1. Stanford Women
After winning the NCAA title by a whopping 160.5 points last season, the Stanford Cardinal women project to be dominant once again. They’ve lost Lia Neal, who was an integral piece to their puzzle, but bringing in the #1 ranked recruit class in the nation certainly softens the blow.
Joining the likes of Katie Ledecky, Simone Manuel and Ella Eastin will be Brooke Forde, who is capable of coming in and finishing top three in the 400 IM. Along with that, she’s in-line to go top-8 in the 200 IM and top-16 in the 200 breast, and can contribute on relays if needed.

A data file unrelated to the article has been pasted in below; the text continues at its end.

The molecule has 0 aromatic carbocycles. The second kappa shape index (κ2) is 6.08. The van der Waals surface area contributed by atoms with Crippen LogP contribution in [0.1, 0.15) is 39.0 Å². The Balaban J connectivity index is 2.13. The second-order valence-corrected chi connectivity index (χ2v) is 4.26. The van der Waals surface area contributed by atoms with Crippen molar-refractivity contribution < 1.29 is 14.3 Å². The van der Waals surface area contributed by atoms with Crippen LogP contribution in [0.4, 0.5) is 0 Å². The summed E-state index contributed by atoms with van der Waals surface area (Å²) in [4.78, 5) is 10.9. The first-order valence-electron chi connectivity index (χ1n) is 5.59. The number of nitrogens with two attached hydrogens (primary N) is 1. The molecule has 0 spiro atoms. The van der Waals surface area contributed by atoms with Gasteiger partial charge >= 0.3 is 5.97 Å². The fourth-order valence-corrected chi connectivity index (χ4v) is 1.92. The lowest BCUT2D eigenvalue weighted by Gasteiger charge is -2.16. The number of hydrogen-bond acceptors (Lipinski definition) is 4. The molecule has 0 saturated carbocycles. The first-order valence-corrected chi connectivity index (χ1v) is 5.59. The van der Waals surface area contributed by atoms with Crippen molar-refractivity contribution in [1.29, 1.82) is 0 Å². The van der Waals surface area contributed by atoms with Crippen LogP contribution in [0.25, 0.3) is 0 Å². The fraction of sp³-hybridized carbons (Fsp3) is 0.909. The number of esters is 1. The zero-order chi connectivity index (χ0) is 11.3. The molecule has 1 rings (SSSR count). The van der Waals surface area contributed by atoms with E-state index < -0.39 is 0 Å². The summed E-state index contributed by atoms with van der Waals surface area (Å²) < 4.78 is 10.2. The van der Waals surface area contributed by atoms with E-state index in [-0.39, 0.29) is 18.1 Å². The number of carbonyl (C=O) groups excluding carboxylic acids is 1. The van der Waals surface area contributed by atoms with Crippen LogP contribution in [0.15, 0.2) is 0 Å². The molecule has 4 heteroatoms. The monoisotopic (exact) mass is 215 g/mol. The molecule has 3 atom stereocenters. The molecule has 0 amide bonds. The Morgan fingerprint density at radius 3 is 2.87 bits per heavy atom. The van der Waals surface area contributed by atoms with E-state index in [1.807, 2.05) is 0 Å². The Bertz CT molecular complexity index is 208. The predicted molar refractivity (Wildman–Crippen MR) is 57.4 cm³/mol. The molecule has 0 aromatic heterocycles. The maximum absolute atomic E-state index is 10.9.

Along with Forde, who was ranked as the #4 recruit by us last summer but could easily be seen as #1 now, Stanford has four more swimmers who are ranked in the top-12, all of whom have the potential to score individually, contribute on relays, or both at NCAAs.
Adding that class to Ledecky, Manuel and Eastin, along with individual scorers Ally Howe, Megan Byrnes, Leah Stevens, Allie Szekely, Janet Hu, Katie Drabot and Kim Williams, there will be no stopping the Cardinal this year.
They should win back-to-back NCAA titles for the first time since 1995-96, and could improve on their 160.5 point margin of victory, which was the largest since Auburn defeated Georgia by 163 in 2003.